Ex gratia payments:A level playing field? Open and accountable government? Reform required here.

Cartoon: Plain clothes militia guard the Revenue Office front door

How can a tax administration require a taxpayer to pay a tax to the relevant State/Territory but then that taxpayer receiving an “ex-gratia” payment for the same amount be justified? What’s going on, please?

Such payments are available in nearly all of the States and Territories and are separate from the appeal systems. Such administration reeks of the cherished place that policy has in some of the jurisdictions which provide them fn1. And in so doing breaches the Rule of Law fn2. The law applied has been described as discretionary or made on moral or equitable grounds fn3. In other words, forget about the place that the relevant legislature may be thought to have. All smoke and mirrors.

The payments have variously been described as ranging from “ex gratia” to “unforeseen expenditure” to “act of grace payment” to “special circumstances.”

A question then for the revenue offices/Treasurers: having conceded that the act does not work as intended, why not amend the relevant revenue law? The Tax Reformer has never heard of this happening. And what about making the new law retrospective not only to exclude this taxpayer but also any other taxpayer in the same position? And why not have a register of such payments so all taxpayers can see whether their matter should be similarly treated? And telling self-assessors about it?

The correct, technical application of the relevant act leads according to the relevant revenue office to “an unintended result,” that is, the wrong policy outcome. Don’t worry about the proper interpretation of the legislation! “Never mind the quality, feel the width!” fn4. Perhaps the taxpayer can be invited to lodge an application for “ex gratia” relief. Or the taxpayer’s advisers may be aware of this system and make an ex-gratia application. The difficulty in doing so is that the taxpayer needs to know about this administrative system and then make an application. The Tax Reformer has never heard of a revenue office bringing these systems to the attention of the relevant taxpayer.

The Tax Reformer has sent a letter to the Queensland Revenue Office fn5. But no one should hold their breath waiting for an answer. This is another example of the motto “Just because taxpayers ask for clarification of a provision or section or whatever, there is no need to give it to them!” There are so many provisions, rulings and practices in this description. Time for open and accountable government and relevant revenue offices relationship with the tax paying community and their advisers.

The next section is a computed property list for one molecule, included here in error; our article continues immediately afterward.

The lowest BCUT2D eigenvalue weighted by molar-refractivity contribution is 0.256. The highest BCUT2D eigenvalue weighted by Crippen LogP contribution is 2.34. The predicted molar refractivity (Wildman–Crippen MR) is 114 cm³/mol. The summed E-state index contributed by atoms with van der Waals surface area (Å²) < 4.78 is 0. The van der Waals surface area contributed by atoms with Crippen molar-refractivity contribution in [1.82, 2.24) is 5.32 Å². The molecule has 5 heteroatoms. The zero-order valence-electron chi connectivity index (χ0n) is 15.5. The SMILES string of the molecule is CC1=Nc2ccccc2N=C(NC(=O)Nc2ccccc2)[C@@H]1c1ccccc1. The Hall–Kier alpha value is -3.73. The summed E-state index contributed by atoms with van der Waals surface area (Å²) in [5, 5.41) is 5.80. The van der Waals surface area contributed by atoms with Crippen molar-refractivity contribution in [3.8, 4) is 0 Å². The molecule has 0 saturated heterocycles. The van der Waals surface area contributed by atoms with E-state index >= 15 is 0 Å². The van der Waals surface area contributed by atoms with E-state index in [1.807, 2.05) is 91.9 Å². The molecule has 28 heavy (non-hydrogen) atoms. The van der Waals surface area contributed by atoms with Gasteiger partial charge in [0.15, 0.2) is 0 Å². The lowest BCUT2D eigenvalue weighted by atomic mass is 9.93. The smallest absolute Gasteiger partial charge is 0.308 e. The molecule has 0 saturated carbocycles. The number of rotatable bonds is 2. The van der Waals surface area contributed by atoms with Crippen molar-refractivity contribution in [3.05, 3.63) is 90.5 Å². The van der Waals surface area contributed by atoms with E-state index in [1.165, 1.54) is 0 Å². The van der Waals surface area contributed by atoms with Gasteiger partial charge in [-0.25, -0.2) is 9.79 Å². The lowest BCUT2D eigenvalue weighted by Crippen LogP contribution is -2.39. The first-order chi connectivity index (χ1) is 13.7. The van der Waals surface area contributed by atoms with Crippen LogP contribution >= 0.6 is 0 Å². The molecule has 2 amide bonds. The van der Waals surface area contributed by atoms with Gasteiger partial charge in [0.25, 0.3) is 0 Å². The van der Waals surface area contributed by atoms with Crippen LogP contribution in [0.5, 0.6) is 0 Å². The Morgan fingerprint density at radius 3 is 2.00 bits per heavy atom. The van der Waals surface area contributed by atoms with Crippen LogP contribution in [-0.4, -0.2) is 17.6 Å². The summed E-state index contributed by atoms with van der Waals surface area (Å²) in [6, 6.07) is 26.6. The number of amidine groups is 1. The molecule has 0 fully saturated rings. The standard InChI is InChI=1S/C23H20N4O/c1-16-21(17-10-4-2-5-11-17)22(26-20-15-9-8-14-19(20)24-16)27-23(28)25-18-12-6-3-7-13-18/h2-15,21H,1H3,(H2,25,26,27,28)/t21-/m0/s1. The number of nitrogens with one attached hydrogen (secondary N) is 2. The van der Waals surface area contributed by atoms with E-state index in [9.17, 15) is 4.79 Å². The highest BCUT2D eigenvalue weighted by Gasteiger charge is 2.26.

Fn1 Qld Financial Accountability Act 2009 s. 35; SA Treasurer’s Instruction 14; NSW Government Sector Finance Act 2018 s. 5.7; Tas Financial Management Act 2016; Vic FDR 11A; NT Financial Management Act s. 37: ACT Financial Management Act s.130; WA: only for charities. This does not purport to be an exhaustive statement of the provisions in any jurisdiction but is
given to demonstrate that the general position in the jurisdictions. Subscribers need to consult the legislation in any particular jurisdiction.

Fn2 see generally Rule of Law.

Fn3 see Vic Disclosure of ex gratia expenses FRD 11A, 6.1.

Fn4 see Urban Dictionary.

Fn5 The letter dated 29 January 2024 read:
“Taxpayers and their advisers have a right to be able to see the topics/circumstances where ex-gratia relief has been granted. This ensures a “level playing field” for all.

Could you kindly therefore answer these questions:

  1. Can the QRO please confirm that ex gratia relief payments are made by the Treasurer pursuant section 35 of the Financial Accountability Act 2009?
  2. If they are paid under some other Act (s), could the QRO kindly please provide the name of the relevant Act(s) and the relevant section(s)?
  3. Can the QRO please confirm that ex gratia relief payments are made by the Treasurer pursuant section 35 of the Financial Accountability Act 2009 (or other Act(s) if applicable) on the recommendation of the QRO in the form of a submission from the QRO?
  4. If the recommendation from the QRO is agreed to, are the payments made by the Treasurer to the taxpayer and if not, by whom?
  5. Alternatively, does the QRO simply credit its file?
  6. Without of course naming any taxpayer, could the QRO kindly please provide details of the subject(s) /circumstances where ex gratia payments have been made over the last 5 years?
  7. Is the ex gratia payment usually made to overcome “unforeseen circumstances” in the operation of a relevant Act?
  8. If there are other reasons, could you kindly provide details of the reasons for ex gratia payments?
  9. Does the QRO keep a register (or some such) where ex gratia payments and the results of any of your recommendations are kept/entered.
  10. Is that register (or some such) open to the public to search so that taxpayers can see if their particular circumstances have been the subject of an application by a taxpayer and there is a “level playing field”?
  11. If not, why not?

These and other questions need to be answered and published in the name of open and accountable government. The Rule of Law for one requires it.